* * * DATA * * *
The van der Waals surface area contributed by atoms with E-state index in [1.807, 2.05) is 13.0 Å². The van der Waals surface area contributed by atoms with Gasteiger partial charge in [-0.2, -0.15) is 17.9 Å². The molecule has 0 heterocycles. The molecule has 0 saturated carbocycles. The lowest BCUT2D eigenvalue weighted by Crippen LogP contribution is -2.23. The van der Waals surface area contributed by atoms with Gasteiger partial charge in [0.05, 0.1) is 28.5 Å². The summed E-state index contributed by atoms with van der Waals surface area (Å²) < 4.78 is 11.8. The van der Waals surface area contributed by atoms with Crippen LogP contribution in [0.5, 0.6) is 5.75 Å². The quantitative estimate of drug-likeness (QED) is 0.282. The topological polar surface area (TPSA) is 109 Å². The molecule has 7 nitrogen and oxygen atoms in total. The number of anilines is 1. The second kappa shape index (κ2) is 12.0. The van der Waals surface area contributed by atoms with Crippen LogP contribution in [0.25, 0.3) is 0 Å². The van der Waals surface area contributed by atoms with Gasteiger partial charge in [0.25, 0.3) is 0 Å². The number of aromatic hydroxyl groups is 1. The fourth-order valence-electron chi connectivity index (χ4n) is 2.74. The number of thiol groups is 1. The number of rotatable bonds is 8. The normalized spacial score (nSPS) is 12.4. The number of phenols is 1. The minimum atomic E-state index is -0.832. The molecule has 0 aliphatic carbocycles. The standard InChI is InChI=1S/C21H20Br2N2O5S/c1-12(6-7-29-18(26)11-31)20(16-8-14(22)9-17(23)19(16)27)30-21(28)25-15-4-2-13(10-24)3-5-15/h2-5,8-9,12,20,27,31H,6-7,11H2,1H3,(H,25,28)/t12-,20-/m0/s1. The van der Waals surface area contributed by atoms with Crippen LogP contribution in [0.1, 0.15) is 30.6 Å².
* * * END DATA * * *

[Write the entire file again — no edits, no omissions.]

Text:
The van der Waals surface area contributed by atoms with E-state index in [1.807, 2.05) is 13.0 Å². The van der Waals surface area contributed by atoms with Gasteiger partial charge in [-0.2, -0.15) is 17.9 Å². The molecule has 0 heterocycles. The molecule has 0 saturated carbocycles. The lowest BCUT2D eigenvalue weighted by Crippen LogP contribution is -2.23. The van der Waals surface area contributed by atoms with Gasteiger partial charge in [0.05, 0.1) is 28.5 Å². The summed E-state index contributed by atoms with van der Waals surface area (Å²) < 4.78 is 11.8. The van der Waals surface area contributed by atoms with Crippen LogP contribution in [0.5, 0.6) is 5.75 Å². The quantitative estimate of drug-likeness (QED) is 0.282. The topological polar surface area (TPSA) is 109 Å². The molecule has 7 nitrogen and oxygen atoms in total. The number of anilines is 1. The second kappa shape index (κ2) is 12.0. The van der Waals surface area contributed by atoms with Crippen LogP contribution in [0.25, 0.3) is 0 Å². The van der Waals surface area contributed by atoms with Gasteiger partial charge in [0.25, 0.3) is 0 Å². The number of aromatic hydroxyl groups is 1. The fourth-order valence-electron chi connectivity index (χ4n) is 2.74. The number of thiol groups is 1. The number of rotatable bonds is 8. The normalized spacial score (nSPS) is 12.4. The number of phenols is 1. The minimum atomic E-state index is -0.832. The molecule has 0 aliphatic carbocycles. The standard InChI is InChI=1S/C21H20Br2N2O5S/c1-12(6-7-29-18(26)11-31)20(16-8-14(22)9-17(23)19(16)27)30-21(28)25-15-4-2-13(10-24)3-5-15/h2-5,8-9,12,20,27,31H,6-7,11H2,1H3,(H,25,28)/t12-,20-/m0/s1. The van der Waals surface area contributed by atoms with Crippen LogP contribution in [0.1, 0.15) is 30.6 Å².